Pain After Inguinal Hernia Repair – What to Do

This is the title of a French article discussing the problem recently.

I have written about handling post hernia surgery problems before here:
Post Hernia Surgery Pain Protocol and Other Options

and had a list of studies:

Post Hernia Surgery Helped by TENS and Should Surgeons be Doing Hernia Repairs if They do Not Know How to Deal with the Persistent Pain Afterwards?

Here is a more recent French protocol:
Rev Med Suisse. 2010 Jun 23;6(254):1288-91.
[Pain after inguinal hernia repair: what to do?]
[Article in French]
Abrazhda D, Hübner M, Foletti A, Demartines N, Vuilleumier H.
free article here (good luck with that)

  • Problem is easily understood when one sees all the nerve that surround the hernia area (dashed area):

  • These nerves will be often damaged by surgery or implantation of mesh and clips
  • 10% of cases no matter what technique used though some think less likely with laparoscopic.
  • They suggest to not do surgery unless you have too – hernia dangerously stuck(incarcerated) in only 1/400 cases
  • pain longer than 3 month is chronic
  • If the pain is more down near the pubic bone, it could be the stitch attachment to pubic bone where local steroid injection might help
  • I was important to differentiate nociceptive (tissue) pains versus neuropathic (nerve) pain:
  • Nociceptive: – tissue damage associated with an inflammatory response – groin pain,  constant,  worse with exertion, with a taut, duller quality
  • Neuropathic -  Nerve damage neuroma pain – Triggering point location,  episodic pain, worse with walking and  sitting; burning and  stabbing quality,  pain to light touch (allodynia), tinels sign – tingling radiation with tapping. [I would have thought numbness in area would have been a case too]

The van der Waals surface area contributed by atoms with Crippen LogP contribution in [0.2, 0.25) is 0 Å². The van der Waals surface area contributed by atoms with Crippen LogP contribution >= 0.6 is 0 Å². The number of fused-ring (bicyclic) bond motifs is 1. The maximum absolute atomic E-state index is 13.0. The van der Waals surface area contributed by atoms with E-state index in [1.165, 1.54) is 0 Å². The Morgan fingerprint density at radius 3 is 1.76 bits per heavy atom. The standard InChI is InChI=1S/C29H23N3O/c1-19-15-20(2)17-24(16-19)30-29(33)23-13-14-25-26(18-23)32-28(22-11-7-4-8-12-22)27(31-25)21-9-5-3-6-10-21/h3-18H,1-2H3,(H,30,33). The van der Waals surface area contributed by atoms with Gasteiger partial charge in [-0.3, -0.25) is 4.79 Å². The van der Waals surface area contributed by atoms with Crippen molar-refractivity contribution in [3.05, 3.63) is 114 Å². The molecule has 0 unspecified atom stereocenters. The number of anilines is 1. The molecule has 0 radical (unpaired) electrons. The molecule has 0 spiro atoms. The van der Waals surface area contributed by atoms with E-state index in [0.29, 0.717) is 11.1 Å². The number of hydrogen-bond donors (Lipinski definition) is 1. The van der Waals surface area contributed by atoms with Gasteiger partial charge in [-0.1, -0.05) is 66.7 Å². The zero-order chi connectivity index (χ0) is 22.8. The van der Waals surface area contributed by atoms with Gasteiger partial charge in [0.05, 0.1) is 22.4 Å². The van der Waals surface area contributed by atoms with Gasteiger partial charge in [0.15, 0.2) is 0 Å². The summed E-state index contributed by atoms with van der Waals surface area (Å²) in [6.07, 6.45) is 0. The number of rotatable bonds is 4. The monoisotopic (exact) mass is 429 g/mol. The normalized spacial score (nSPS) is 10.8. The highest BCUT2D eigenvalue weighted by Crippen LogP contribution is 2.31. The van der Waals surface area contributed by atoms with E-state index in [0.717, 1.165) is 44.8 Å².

If Pain is Nociceptive:

If Pain Is Neuropathic:

  • neurectomy nerve ilioinguinal and iliohypogastric
  • proximal stumps are redirected and buried in the internal oblique muscle to prevent the later development of painful neuromas.
  • “Resection systematic genital branch of genitofemoral nerve, advocated by some authors, remains controversial. Indeed, this nerve is small and travels near the spermatic vessels.” Wound issues may arise and it is not worth it -  given it is not been proven to be the genesis of pain.  “The revision surgery with neurectomy provides relief of pain symptoms in 90% of cases.” – they referenced 3 studies.
  • In a series of  Neurectomy studies,  60% – 100%  had good results.                                                                                    ||

Another study:
Madura 2005 – Total pain relief was attained in 72% of patients, partial relief in 25%, and no relief in 3%.

Within next year or so should come out a study comparing injection therapy and neurectomy for post hernia pain – I may give more guidance:
ernia. 2010 Jul 17. [Epub ahead of print]
A randomised controlled trial of injection therapy versus neurectomy for post-herniorrhaphy inguinal neuralgia: rationale and study design.
Loos MJ, Verhagen T, Scheltinga MR, Roumen RM.   abstract here

Even newer techniques are coming online including:
spinal cord stimulation:
Spinal Cord Stimulation – Good Control of Post Hernia Pains

and peripheral field stimulation (only good if localized to one area):
mentioned here:
Post Hernia Surgery Pain Protocol and Other Options

Comment – It comes down to people having the appropriate nerve blocks; if qualify, having any necessary surgery; and if need be, having access to someone doing neurostimulation.

What experience have people had in this regard?

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